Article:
Federal Records Management

Inquiry into the Disposal of Records of the Naval Research Laboratory

National Archives and Records Administration
April 24, 1998

Naval Research Laboratory Records:
Statement by John W. Carlin, Archivist of the United States,
Press Release, April 24, 1998.


Executive Summary
I. Introduction
II. Recommendations
III. Description of the Former Navy Schedule
IV. Description of the Revised Navy Schedule
V. Appraisal Issues
VI. National Archives Processing
VII. Schedule Implementation
VIII. Disposal of Records
IX. Records Still Remaining After Destruction of NRL Records
X. Summary of Facts/Conclusions


On November 13, 1997, Admiral Paul G. Gaffney, II, the Chief of Naval Research, wrote to the Archivist of the United States stating that the "historical record of our nation's scientific and technological heritage has suffered a serious and irreparable loss." Admiral Gaffney's letter detailed how the Washington National Records Center had destroyed Naval Research Laboratory (NRL) correspondence and laboratory notebooks dating from the 1940s. About the same time, several newspapers published stories on the destruction of the records, and the National Archives and Records Administration (NARA) received inquiries from professional organizations and others concerning the destruction.

On November 21, 1997, John Carlin, Archivist of the United States, issued a statement promising a full inquiry into the circumstances surrounding the destruction. The inquiry focused on NARA's role in the matter and looked at five basic issues:

Records are approved for archival retention or destruction through a process known as "scheduling" in which an agency proposes how long each type of record (e.g. laboratory notebooks) should be retained. NARA reviews the proposed dispositions, approves or modifies the retentions, and selects the records that will come to the National Archives through a process known as appraisal. Did that process work correctly?

Once the scheduling and appraisal process was completed, the approved schedule was implemented and as part of that implementation, the records in question were assigned dispositions that authorized their destruction or transfer to the National Archives. Was that process carried out according to established procedures?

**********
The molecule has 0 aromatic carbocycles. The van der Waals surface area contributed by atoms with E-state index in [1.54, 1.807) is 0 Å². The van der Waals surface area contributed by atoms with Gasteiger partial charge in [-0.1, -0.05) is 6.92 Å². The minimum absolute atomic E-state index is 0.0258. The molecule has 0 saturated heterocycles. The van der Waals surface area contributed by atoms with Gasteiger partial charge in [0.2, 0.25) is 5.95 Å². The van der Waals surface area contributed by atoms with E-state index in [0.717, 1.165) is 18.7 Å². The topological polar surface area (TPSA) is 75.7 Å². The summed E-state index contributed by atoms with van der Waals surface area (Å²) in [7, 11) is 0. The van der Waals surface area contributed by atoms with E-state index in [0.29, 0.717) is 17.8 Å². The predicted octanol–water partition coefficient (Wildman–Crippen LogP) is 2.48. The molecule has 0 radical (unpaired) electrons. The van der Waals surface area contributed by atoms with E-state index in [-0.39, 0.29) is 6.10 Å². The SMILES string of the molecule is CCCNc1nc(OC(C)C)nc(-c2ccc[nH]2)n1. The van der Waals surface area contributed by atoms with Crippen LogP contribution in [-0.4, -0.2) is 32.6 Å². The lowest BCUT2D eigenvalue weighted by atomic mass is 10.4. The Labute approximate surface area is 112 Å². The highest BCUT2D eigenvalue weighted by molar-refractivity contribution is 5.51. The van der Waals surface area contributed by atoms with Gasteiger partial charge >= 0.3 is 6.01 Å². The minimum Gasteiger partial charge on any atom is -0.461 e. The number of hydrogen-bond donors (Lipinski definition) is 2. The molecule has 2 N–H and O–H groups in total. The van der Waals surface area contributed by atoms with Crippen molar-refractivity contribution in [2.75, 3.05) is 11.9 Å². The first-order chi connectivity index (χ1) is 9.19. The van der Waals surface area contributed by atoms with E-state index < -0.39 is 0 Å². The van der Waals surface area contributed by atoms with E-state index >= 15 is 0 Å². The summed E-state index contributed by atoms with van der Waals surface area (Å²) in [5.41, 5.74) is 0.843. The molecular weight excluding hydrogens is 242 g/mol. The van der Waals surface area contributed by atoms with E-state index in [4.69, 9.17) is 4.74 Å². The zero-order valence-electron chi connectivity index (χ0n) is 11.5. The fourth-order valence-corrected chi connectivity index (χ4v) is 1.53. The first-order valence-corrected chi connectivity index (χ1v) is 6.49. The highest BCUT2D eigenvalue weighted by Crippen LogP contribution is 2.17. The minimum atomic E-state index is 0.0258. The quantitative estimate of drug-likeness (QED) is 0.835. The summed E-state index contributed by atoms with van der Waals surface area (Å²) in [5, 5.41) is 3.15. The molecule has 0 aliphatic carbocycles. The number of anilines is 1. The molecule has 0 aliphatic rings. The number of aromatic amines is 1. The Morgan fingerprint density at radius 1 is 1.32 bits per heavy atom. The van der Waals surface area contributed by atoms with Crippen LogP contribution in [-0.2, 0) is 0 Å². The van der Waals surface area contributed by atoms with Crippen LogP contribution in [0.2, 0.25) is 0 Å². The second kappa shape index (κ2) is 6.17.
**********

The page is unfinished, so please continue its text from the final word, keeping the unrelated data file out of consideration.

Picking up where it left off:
Following the implementation, was the Department of the Navy properly notified that the records were going to be destroyed and given an appropriate amount of time to object to the destruction?

Even if the processes worked correctly, were valuable records destroyed?

Are changes to the processes advisable?

In summary, the NARA inquiry concluded the following:

The appraisal of the records was carried out according to established procedures. The schedule and the appraisal were extensively coordinated with both the Department of the Navy's records management staff and NRL staff. Navy, NRL and NARA all agreed with the dispositions that made the correspondence disposable and only selected laboratory notebooks permanent. The inquiry did find that the Federal Register notice inviting public comment on the schedule did not adequately describe the records.

The process for implementing the records schedule was carried out according to established procedures. No question was raised concerning the temporary nature of the laboratory correspondence. However, NRL staff and NARA staff had differing interpretations of how the schedule item concerning selection of laboratory notebooks would be implemented. NARA staff interpreted the schedule to mean that only those notebooks that met all the criteria would be permanent. NRL staff expected that notebooks that met any of the criteria would be permanent. These differing views of the schedule (and their subsequent implementation) more than any other cause are the major contributor to the controversy which has arisen concerning the lab notebooks. Navy and NRL staff had ample opportunity to review NARA finding aids that clearly showed that the correspondence and notebooks were scheduled for destruction. However, there were no procedures in place to notify Navy or NRL of the specific recodings when they were made.

The records in question were destroyed in three destruction cycles between October 1996 and April 1997. Before each destruction cycle, the Department of the Navy records management staff were notified that these and other records were about to be destroyed and were given 90 days to request a delay. In two of those three cases, Navy requested a delay on other records scheduled for destruction but not on the NRL records. Whether Navy properly coordinated the approval of the destruction notices is beyond the scope of this report.